Restoration of Ceasefire: Have India & Pakistan been talking all along?
A few days ago, Pakistani and Indian militaries “suddenly” announced that they had talked at the Directors General Military Operations (DGMOs) level and had agreed to restore ceasefire along the Line of Control between the two countries. In pithy sentences, the announcement indicated that the DGMOs had a “free, frank and cordial” talk and had agreed to recommit to a 2003 ceasefire arrangement that had held until 2008. Just for some context, this 2003 ceasefire was agreed upon by the governments of General (r) Pervez Musharraf in Pakistan and Atal Behari Vajpayee in India. Now, of course, the DGMOs have agreed that we are going back to it.
Just as “suddenly” as this announcement had come, media in Pakistan, India and elsewhere around the world, erupted as suddenly into a mix of jubilation, scepticism and speculation. So today, we will look at this development amidst its current context of excitement and, try to answer three questions: 1) How “sudden” was this announcement or was this “sudden” at all, with no indication that such was coming? 2) Is this announcement a significant break from past policies and does this, then, promise a great turnaround in Indo-Pak relations? 3) And, ultimately, what does all this mean and where are we heading?
Right, then. Number 1: Was this “sudden” and could we not see this coming? Not at all. There is a very consistent, patterned build-up to this. Pakistan’s army chief, General Qamar Javed Bajwa, had said as recently as February 02, that it was “time to extend a hand of peace in all directions”. When such was said, it had stirred some speculation that something might be coming off of this statement. Though, nothing seemed to have come at the time.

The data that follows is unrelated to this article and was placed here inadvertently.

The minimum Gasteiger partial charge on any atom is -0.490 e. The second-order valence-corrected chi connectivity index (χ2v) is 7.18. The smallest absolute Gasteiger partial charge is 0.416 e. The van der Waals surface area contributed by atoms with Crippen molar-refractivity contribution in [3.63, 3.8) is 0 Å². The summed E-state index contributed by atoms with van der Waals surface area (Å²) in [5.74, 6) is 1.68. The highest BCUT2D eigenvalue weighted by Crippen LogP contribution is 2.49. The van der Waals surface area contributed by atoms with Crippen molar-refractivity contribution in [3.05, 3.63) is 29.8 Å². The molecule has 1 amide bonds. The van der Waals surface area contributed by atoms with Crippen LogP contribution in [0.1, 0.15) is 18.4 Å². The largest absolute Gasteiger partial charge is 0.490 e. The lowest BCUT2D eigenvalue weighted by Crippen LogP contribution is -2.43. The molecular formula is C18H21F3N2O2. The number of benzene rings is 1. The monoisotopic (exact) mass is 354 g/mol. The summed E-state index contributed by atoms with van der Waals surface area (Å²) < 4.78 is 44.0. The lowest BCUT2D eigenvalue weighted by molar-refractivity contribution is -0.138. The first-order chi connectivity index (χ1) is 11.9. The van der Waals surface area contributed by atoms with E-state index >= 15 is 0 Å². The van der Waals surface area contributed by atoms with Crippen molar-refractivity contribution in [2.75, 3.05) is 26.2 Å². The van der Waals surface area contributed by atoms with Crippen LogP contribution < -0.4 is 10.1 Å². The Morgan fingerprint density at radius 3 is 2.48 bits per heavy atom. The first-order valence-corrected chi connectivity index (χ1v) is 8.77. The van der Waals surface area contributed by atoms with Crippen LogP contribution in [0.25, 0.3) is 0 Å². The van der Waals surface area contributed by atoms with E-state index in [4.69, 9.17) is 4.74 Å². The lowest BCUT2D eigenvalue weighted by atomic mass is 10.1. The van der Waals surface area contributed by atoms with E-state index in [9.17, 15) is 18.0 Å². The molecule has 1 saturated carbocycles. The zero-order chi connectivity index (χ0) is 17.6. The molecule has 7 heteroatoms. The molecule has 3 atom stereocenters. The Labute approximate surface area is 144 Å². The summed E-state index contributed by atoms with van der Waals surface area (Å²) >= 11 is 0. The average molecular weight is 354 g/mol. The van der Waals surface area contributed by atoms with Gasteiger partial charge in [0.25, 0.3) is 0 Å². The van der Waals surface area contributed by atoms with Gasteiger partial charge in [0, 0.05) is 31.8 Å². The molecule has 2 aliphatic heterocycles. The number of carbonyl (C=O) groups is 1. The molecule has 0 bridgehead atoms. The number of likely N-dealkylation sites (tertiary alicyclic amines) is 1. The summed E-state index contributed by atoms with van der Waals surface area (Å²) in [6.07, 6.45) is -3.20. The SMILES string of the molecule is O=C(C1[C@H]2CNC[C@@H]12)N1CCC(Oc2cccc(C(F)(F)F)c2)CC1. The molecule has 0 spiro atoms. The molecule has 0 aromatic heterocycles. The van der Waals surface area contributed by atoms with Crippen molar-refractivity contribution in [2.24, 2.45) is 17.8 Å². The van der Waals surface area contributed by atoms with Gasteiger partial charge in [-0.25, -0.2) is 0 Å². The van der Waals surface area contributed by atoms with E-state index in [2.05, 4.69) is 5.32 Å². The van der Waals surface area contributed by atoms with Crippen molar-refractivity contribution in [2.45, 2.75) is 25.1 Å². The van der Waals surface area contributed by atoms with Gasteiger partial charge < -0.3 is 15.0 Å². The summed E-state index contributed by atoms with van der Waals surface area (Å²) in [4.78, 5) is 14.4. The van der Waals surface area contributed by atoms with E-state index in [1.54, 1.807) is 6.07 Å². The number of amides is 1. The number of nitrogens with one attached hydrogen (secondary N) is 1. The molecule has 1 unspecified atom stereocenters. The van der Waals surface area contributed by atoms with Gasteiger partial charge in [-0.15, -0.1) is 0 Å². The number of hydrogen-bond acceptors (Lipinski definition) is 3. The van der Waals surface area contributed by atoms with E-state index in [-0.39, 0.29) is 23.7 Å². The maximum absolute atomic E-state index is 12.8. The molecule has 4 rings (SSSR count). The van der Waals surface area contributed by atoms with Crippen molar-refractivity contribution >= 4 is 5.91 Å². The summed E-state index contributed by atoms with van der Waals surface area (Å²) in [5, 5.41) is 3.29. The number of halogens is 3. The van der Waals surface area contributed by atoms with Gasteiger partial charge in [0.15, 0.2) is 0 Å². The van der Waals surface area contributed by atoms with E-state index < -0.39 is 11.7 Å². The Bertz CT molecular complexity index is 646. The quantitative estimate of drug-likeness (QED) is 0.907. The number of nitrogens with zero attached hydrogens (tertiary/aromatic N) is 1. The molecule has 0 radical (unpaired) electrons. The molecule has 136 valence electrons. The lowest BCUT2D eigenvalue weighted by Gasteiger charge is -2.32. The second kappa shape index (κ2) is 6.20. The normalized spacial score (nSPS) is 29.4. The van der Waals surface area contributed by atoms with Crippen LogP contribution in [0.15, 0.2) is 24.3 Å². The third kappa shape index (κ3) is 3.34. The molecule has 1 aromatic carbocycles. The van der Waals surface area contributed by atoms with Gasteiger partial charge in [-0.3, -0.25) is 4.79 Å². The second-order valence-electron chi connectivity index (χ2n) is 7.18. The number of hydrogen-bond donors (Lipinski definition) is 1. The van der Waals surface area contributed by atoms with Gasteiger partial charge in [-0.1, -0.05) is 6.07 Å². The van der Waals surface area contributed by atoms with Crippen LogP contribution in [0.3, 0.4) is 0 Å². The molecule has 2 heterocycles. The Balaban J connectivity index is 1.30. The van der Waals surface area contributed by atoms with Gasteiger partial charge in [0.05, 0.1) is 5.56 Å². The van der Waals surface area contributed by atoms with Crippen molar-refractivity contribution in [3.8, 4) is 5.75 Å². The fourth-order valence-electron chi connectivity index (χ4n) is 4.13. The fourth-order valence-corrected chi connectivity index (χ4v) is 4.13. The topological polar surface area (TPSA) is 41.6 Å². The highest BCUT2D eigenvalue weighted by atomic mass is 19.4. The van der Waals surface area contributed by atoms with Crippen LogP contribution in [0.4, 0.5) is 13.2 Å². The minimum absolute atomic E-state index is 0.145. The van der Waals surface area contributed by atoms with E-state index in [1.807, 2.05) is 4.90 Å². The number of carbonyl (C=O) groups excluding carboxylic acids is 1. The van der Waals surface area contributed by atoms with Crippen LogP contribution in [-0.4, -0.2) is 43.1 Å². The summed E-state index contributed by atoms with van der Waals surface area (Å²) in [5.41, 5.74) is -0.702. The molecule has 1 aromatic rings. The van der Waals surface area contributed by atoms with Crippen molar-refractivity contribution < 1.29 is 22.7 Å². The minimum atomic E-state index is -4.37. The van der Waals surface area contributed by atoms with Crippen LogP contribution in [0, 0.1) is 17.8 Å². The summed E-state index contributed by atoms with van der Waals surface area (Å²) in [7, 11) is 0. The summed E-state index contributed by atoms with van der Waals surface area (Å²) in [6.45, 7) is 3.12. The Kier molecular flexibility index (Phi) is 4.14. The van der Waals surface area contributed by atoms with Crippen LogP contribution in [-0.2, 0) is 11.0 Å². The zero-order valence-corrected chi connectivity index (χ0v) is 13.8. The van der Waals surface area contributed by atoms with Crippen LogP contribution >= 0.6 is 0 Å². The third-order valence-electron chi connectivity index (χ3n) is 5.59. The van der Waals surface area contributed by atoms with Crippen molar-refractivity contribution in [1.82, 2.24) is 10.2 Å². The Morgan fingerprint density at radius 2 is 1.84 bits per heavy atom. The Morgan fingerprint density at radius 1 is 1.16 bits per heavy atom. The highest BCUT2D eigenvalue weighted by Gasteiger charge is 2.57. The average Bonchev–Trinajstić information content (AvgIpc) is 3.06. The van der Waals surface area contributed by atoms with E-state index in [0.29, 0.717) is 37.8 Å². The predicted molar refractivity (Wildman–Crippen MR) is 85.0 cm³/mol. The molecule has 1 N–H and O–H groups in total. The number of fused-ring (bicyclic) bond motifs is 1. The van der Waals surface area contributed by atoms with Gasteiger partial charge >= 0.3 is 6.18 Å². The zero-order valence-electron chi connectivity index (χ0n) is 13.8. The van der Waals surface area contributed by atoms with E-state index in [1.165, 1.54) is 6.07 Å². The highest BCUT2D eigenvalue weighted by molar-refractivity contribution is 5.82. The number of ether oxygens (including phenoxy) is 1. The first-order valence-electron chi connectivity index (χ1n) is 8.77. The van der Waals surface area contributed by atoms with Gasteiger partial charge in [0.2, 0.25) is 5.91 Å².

Then, just a day before the DGMO statement, the Prime Minister, Mr Imran Khan, had said from Colombo that the “only dispute” India and Pakistan had was over Kashmir and that it could be resolved through dialogue. The same day, Mr Khan’s Foreign Minister, Mr Shah Mehmood Qureshi, stated that Pakistan had “shifted its geopolitical priorities into geo-economic priorities”. This is a roundabout way of saying, ‘we’re not looking for a fight; we want peace; we want peace especially because we want to focus on our economy and leverage our geography for economic growth’ (CPEC?).
With that said, please see that these are very big statements coming from very big, responsible persons at very big forums. Were these recent big statements our only clue? Also: Not at all. In fact, all these things have been said by all these people and many more at multiple times previously. We will come to that in a bit. Anyway, so these were hardly our clues. Here are a few other clues:
On 18th February this year, there was a SAARC moot on Covid-19 in South Asia. At this moot, Indian Prime Minister, Mr Narendra Modi, gave some ideas on how the SAARC nations could collaborate. These included establishing a new SAARC-wide visa regime for doctors, setting up a regional air ambulance service and forging a mechanism for sharing Covid-19 and health related research, experiences and technologies. Interestingly, this had found support from Pakistan. This Pakistani support to the generally-disliked Indian Prime Minister was immediately noted by international media for being “unusual”. However, it is perhaps a comment on our media and policy analysts that few here noticed.
Similarly, back in November 2020, there was a World Trade Organization (WTO) moot going on around patent protections for Covid-19 vaccines. Some countries were of the view that protectionism around vaccines would serve to the detriment of much of the world. In this context, India moved a proposal for a temporary waiver from patent protections for Covid vaccines. Interestingly, Pakistan had co-sponsored the proposal. This, too, did not receive much attention.
Then, there have been several other such instances. Prime Minister Khan offering to share Pakistan’s experiences with Ehsaas Covid-19 relief cash transfer program with India is an example even though it is generally seen in other contexts. Anyway, during the pandemic, Pakistan had waived its restrictions on Indian flights going over Pakistani airspace. In fact, in early April 2020, an Air India jet was flying to Frankfurt, Germany, to evacuate stranded Indian citizens post-lockdown. The jet was allowed to cross over Pakistani airspace. More importantly, just as the jet entered Pakistan, our air traffic control radioed in a Salaam and then, a little unusually, stated that they were “proud” of the Indian aircrew for running this operation during the pandemic.